In recent years, the ultraconservative Supreme Court has taken steps to restrict federal agency rulemaking, thus limiting the power of the executive branch. Sackett v. EPA follows a disturbing pattern of the Supreme Court narrowing the scope of federal agency review.
In Sackett, The Supreme Court imposed restrictions on the Environmental Protection Agency, significantly narrowing the scope of the Clean Water Act and making it easier for corporations to dump waste and other pollutants into tens of millions of acres of wetlands. This decision will hit Black and brown communities hardest as they are more likely to be negatively impacted by air pollution, water contamination, and climate change.
Rulemaking is a crucial policy-making process for agencies, where they establish regulations to enforce federal legislation and provide technical details that may not be explicitly stated in the legislation itself. This process applies agencies’ deep expertise to interpret and enforce Congressional legislation effectively.
Restricting rulemaking offers up new ways for the Supreme Court to stop progressive policies in their tracks and advance their far-right agenda.
Restricting rulemaking offers up new ways for the Supreme Court to stop progressive policies in their tracks and advance their far-right agenda. This anti-regulatory stance is a boon for corporations and the wealthy, depriving agencies of the ability to make rules that protect our environment, our health, our economy, and more. Following the start of the COVID-19 pandemic, the Court restricted the Center for Disease Control and Prevention from combatting the spread of the virus and prevented the Occupational Safety and Health Administration from enforcing a rule that required large private employers to require vaccines or provide personal protective equipment for their employees. In 2022, the Supreme Court made a similar decision that restricted the EPA’s ability to regulate greenhouse gases and fight climate change. In all these cases, the Court made the dubious legal claim that agencies went beyond what was authorized by Congress, removing protections that kept Black and brown communities safe. The Court used similar reasoning in the student debt cancellation cases, declaring that the Heroes Act did not provide the necessary authorization. We can expect more cases like this challenging agency and Executive branch actions in the future.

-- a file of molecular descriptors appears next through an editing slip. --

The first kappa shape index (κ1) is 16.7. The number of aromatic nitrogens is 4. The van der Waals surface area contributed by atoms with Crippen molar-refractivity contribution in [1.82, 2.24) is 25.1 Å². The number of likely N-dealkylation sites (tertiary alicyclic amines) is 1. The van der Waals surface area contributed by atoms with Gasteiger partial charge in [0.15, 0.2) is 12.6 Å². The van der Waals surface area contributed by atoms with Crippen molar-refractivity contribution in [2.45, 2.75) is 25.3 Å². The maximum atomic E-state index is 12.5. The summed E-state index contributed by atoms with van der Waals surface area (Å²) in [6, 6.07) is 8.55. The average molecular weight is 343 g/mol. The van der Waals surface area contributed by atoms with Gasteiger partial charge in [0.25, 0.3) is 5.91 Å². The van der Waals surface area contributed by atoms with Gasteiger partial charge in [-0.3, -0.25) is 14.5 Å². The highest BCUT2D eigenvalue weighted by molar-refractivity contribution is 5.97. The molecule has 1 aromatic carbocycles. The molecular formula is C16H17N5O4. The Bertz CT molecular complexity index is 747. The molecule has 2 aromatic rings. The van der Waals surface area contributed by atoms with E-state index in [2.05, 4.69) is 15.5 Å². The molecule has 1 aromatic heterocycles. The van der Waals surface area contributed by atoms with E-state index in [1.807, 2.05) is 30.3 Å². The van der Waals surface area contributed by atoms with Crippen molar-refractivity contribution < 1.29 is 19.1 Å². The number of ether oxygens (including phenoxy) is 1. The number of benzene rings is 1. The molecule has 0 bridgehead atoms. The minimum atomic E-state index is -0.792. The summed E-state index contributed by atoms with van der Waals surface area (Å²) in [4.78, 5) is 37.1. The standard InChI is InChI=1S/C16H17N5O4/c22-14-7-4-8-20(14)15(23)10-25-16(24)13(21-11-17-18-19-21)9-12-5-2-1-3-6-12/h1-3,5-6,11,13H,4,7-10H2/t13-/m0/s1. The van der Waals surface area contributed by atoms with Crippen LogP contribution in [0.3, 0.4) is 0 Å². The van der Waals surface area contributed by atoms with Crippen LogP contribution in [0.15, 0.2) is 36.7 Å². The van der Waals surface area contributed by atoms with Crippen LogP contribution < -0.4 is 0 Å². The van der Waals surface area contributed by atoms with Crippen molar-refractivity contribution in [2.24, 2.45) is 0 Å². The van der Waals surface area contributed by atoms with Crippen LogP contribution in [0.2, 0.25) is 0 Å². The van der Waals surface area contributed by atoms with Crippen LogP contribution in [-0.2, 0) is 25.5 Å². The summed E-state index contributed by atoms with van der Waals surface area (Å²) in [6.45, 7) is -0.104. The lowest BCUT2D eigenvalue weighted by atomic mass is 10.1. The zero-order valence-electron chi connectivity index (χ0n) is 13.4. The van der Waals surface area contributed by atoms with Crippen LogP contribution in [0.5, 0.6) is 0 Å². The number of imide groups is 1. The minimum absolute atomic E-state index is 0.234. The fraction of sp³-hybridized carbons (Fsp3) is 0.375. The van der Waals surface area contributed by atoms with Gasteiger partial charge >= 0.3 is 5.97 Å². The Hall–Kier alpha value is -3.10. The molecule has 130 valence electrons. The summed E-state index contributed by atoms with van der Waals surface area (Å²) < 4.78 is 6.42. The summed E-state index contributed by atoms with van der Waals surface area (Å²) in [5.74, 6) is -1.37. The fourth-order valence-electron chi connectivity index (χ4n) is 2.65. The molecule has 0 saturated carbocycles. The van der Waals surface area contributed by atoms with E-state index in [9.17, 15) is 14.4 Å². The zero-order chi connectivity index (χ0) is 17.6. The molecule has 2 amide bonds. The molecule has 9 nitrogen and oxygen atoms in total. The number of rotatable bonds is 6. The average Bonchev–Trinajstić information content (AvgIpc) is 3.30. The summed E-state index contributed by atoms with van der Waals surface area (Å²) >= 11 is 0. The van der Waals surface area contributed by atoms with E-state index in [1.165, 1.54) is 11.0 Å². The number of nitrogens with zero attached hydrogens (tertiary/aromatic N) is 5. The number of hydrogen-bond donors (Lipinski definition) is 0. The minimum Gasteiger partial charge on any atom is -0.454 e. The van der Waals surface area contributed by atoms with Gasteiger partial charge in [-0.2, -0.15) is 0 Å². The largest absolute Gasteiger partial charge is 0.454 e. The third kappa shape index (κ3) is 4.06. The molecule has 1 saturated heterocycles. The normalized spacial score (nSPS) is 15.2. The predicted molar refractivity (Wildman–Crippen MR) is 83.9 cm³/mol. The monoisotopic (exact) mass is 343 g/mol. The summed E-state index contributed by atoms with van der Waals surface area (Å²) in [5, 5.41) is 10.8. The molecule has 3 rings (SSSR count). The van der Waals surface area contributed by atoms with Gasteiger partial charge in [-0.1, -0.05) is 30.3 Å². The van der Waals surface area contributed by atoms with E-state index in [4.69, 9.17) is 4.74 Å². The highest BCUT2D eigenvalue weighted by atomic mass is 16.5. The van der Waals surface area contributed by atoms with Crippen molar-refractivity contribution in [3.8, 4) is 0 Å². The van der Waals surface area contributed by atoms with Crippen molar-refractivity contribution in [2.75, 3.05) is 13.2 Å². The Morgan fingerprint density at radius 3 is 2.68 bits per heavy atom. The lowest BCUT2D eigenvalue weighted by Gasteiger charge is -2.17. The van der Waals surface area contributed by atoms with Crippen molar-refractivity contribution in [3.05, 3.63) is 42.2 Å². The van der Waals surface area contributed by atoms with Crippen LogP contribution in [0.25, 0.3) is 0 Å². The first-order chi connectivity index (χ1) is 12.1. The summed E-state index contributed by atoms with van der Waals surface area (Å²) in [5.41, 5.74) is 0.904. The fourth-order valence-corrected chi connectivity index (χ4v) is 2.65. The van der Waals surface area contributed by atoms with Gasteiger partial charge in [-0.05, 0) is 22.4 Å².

Through restricting agency rulemaking, the Supreme Court is eroding the power of the other branches of government and further concentrating it in the hands of the extremist Court. Unfortunately, the upcoming term indicates this trend will continue. The Supreme Court has agreed to hear one case concerning the constitutionality of the Consumer Financial Protection Bureau and one that seeks to overturn the “Chevron deference”, or the factors that courts consider in deferring to government agencies’ interpretation of the law. Both cases would have major implications for administrative law and the future of federal rulemaking, severely limiting the government’s ability to fight climate change, protect our health, and more. Stripping federal agency power is also a goal of extremist leaders aiming to concentrate power in the hands of a single authority—the president. Both the efforts of the extremist wing of the Court and the network of consultants, lawyers, and advocacy groups involved in the next election will have potentially disastrous impacts, undermining not only checks and balances and the separation of powers but our democracy as a whole.
If the Supreme Court gets its way, every agency action will be scrutinized. Everything from immigration to labor rights to paid leave will be subject to review from the far-right Justices.
If the Supreme Court gets its way, every agency action will be scrutinized. Everything from immigration to labor rights to paid leave will be subject to review from the far-right Justices. The safeguards and regulations we’ve fought hard to win, including those from the Clean Air Act, could disappear as the Court decides what does—and does not—fit its own right-wing policy agenda.